As of February 2022, populations of the cuddly and iconic koala were officially listed as endangered in NSW and Queensland by the Department of Climate Change, Engergy, the Environment and Water
From the bushfires of 2019 to forest logging, the Australian Koala Foundation (AKF) reports koala habitats are being decimated and entire koala families wiped out, resulting in the koala population rapidly plummeting.
Moved by the distressing plight of these cherished creatures, Dulcie Ryan, 80, Warialda, felt compelled to take action and created the Koala Quilt - a stunning artwork to support conservation efforts.
Ms Ryan has been shocked at the dire situation of the koala and encourages koala lovers to unite and make a difference.
"I've always loved Australian animals, and in my part of the world, you only have to look outside to spot them," she said.
"But I learned koalas were at risk, and I wanted to do my part to help them.
"Creating a quilt was the best way I could contribute."
Trusting her instincts in selecting the appropriate colours to feature in the quilt, which is covered in hues of greys, pinks, and greens, Ms Ryan said the key patchwork imagery of various koalas was designed to highlight the animal's distinct personalities.
"Like you and me, each koala has unique qualities and their own life stories," she said.
"Hopefully, people see that in the quilt and remember the koalas are worth saving, and their stories are worth telling."
AKF chair Deborah Tabart said the Koala Quilt was "truly a labour of love", taking Ms Ryan a week of "ceaseless sewing, peddling, and patching to finish".
Ms Ryan initially intended to donate the quilt to be raffled to raise money for koala populations in the aftermath of the NSW bush fires of 2019-20, however, ended up giving it to the AKF for fundraising.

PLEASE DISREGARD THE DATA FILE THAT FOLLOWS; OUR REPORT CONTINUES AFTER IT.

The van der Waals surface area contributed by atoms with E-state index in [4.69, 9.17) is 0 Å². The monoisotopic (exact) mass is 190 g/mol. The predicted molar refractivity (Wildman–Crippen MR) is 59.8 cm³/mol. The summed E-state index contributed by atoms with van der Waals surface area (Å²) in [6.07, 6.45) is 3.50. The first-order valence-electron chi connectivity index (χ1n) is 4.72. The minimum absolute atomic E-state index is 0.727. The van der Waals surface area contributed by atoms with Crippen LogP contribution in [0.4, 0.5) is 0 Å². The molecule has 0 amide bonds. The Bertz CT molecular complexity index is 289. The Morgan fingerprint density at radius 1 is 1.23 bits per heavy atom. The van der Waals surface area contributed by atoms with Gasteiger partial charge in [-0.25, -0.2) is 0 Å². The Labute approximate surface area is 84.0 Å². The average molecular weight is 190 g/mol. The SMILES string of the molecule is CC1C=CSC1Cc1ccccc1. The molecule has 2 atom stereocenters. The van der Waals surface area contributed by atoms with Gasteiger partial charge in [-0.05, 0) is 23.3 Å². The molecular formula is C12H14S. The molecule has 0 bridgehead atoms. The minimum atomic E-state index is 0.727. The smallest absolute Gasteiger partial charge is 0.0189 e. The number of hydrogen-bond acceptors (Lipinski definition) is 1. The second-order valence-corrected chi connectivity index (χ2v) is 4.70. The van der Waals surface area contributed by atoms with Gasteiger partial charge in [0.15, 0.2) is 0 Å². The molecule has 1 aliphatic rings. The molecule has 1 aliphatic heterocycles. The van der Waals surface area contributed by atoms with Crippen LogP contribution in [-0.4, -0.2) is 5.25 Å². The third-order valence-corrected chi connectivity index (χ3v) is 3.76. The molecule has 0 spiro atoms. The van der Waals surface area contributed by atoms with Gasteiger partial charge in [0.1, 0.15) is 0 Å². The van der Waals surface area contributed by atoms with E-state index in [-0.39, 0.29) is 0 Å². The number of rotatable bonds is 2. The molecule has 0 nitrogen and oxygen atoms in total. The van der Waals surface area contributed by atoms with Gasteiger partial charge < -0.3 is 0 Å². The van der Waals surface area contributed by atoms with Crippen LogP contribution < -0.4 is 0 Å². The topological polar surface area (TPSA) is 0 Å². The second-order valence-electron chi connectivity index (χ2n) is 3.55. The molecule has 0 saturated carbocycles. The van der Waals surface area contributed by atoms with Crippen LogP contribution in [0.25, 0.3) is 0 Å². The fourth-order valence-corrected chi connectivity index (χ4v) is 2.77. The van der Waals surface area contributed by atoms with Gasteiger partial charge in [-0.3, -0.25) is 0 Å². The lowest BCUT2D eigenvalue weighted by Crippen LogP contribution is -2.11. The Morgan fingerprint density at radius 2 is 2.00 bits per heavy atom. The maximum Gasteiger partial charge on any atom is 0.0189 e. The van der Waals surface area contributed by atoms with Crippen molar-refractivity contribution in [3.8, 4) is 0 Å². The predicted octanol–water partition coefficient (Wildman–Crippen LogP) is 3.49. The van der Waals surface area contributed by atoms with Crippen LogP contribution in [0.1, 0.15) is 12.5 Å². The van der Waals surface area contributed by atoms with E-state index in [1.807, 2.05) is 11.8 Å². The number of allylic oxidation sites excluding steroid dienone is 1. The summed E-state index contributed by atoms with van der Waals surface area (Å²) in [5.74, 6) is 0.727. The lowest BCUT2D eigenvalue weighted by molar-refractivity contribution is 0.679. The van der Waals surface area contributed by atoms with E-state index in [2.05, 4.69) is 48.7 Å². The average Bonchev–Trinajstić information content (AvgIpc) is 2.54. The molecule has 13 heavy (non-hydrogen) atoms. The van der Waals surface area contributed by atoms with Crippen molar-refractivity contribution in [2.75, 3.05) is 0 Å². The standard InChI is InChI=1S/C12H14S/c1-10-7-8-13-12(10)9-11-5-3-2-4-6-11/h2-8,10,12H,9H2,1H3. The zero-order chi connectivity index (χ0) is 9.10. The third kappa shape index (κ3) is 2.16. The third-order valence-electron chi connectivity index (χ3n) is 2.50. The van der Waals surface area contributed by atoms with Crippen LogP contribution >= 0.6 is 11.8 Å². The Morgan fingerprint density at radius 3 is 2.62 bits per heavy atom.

Ms Tabart said the quilt was more than just a donation.
"Art has the incredible ability to convey emotions and messages that words sometimes fail to express," she said.
"The Koala Quilt has become a focal point for raising awareness and is already igniting conversations about the urgent need to help the Koala."
Ms Tabart said it was even more special given Ms Ryan was a Warialda local, and we have such significant ties to the land there.
"We've recently moved our Save the Koala shop to Warialda as it's home to primary koala habitat," she said.
"By participating in the raffle, people not only had the chance to own a truly unique piece of art, but also contribute directly to the preservation of the koala habitats and their future," Ms Tabart said.
The online raffle opened on Monday, October 16, and sold out within 24 hours. The winner will be announced on Thursday, October 19.
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